The story is BNA’s contentious aspect. For instance, there’s a big reveal around the two-thirds point about a character’s secret; it’ll lose some viewers right there, especially as it’s not sold as a joke a la Promare. Personally, I rather like anime’s “Oh, come on” outrageous plot developments, if they feel wholehearted. (I even like the end of DARLING in the FRANXX, a Trigger collaboration, which everyone else hates.) I could also forgive BNA’s increasingly lengthy plot explanations, having grown up on last-century Doctor Who, which Nakashima’s Trigger stories often resemble.

But anyone watching BNA for explanations will crash at the end. BNA’s last twist-reveals come in a graceless flurry, made partially palatable by the equally frantic visuals of the climax, with giant monsters and battling colours. Several “answers” to the story’s questions are nakedly arbitrary dangles, and you’ll look in vain for coherent metaphor or commentary (barring a neat comparison between religious gurus and pop idols). Disney’s Zootopia deployed cartoon animals in a nimble allegory for race relations. More recently, Studio Orange’s Beastars used them in an edgy fable of gender tensions.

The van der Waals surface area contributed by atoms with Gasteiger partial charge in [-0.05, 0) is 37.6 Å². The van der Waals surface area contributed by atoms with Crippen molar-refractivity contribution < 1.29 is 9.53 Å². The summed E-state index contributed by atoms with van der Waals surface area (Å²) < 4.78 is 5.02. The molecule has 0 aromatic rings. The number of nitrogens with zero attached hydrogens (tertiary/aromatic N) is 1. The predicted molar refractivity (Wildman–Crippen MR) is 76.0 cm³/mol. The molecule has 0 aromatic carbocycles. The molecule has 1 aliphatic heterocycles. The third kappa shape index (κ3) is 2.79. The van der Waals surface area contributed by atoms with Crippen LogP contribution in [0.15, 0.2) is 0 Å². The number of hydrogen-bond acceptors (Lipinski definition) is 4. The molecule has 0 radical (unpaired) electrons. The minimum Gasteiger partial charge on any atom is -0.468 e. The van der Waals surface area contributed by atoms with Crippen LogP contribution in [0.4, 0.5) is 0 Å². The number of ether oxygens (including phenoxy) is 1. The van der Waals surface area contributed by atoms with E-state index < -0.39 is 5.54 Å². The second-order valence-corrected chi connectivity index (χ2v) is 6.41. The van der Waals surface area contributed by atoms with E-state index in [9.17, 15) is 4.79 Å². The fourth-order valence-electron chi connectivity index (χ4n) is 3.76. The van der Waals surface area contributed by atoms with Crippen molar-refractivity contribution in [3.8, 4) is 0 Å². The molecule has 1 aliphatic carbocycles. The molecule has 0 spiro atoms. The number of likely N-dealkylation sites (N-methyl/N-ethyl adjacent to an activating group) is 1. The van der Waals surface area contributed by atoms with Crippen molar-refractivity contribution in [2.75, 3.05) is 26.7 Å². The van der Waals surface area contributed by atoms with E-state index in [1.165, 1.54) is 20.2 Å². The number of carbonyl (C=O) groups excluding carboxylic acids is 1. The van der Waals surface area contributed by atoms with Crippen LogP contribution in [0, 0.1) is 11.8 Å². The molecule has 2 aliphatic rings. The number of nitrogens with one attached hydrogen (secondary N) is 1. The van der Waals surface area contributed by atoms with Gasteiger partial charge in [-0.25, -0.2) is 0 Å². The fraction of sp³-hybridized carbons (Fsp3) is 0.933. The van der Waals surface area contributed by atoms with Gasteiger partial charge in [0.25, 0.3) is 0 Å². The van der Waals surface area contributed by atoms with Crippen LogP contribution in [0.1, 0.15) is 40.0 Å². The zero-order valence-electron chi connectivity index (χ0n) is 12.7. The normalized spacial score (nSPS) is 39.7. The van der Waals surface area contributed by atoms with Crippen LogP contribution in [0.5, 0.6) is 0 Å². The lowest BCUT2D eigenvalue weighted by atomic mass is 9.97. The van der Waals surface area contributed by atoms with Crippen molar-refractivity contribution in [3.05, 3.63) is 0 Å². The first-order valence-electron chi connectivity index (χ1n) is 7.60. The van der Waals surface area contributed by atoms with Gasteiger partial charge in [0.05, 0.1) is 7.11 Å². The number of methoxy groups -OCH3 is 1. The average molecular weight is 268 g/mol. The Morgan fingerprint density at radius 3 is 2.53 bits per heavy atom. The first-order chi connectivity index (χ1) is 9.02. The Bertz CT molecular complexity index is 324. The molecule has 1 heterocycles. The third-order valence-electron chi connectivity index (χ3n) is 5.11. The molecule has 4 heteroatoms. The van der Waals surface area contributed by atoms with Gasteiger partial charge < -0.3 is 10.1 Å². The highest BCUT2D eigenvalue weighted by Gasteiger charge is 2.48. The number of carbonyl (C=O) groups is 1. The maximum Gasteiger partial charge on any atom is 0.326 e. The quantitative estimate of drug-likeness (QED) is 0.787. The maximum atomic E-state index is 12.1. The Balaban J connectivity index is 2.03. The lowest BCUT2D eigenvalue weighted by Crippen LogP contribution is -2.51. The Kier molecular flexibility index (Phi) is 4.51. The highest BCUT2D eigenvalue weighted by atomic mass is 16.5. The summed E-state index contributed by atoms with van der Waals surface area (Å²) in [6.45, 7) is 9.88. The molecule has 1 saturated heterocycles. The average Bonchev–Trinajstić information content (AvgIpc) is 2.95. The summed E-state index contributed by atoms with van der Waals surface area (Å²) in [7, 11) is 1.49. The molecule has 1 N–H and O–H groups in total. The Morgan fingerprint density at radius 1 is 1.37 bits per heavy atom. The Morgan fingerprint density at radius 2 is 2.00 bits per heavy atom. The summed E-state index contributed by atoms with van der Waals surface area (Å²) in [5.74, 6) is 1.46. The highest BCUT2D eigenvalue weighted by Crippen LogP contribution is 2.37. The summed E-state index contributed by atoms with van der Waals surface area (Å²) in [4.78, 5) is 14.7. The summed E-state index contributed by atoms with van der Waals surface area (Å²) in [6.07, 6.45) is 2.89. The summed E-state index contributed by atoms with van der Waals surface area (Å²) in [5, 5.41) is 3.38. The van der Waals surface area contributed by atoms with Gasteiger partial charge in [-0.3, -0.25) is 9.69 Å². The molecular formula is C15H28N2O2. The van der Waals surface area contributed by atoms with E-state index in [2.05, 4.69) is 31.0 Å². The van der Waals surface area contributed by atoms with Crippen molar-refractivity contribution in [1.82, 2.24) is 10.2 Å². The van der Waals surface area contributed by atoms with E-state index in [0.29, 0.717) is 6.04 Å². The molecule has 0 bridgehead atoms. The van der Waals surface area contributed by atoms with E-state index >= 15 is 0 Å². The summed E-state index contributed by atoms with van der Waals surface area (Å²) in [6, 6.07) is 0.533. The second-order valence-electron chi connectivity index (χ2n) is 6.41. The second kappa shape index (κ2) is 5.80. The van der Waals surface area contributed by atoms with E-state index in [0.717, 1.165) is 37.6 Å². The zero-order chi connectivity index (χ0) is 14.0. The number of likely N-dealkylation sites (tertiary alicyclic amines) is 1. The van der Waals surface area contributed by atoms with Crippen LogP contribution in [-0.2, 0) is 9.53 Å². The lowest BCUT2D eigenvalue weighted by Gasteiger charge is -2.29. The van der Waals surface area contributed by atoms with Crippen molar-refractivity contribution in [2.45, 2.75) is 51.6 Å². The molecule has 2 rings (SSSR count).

BNA suggests something similar in early episodes – there’s a good story about a lonely girl and the privileged girl who wants an exotic trophy friend. But the show’s “big” backstory stitches in jarring Holocaust references and what might be a statement about Japan and monoculturalism, if it didn’t drown in contradictions. BNA must be saved by its cartoon animals, which thankfully isn’t hard. If BNA has an (inadvertent) moral, it’s that animals don’t need to be part of deeper beast fables to delight. 



A messy script makes  BNA far from Trigger’s best, but it still has many pleasures, especially its surprise emphasis on female friendship.

Andrew Osmond is a British Journalist specialising in animation and is the UK editor of Anime News Network. His books include BFI Classics: Spirited Away100 Animated Feature Films and Satoshi Kon: The Illusionist. His website is anime-etc.net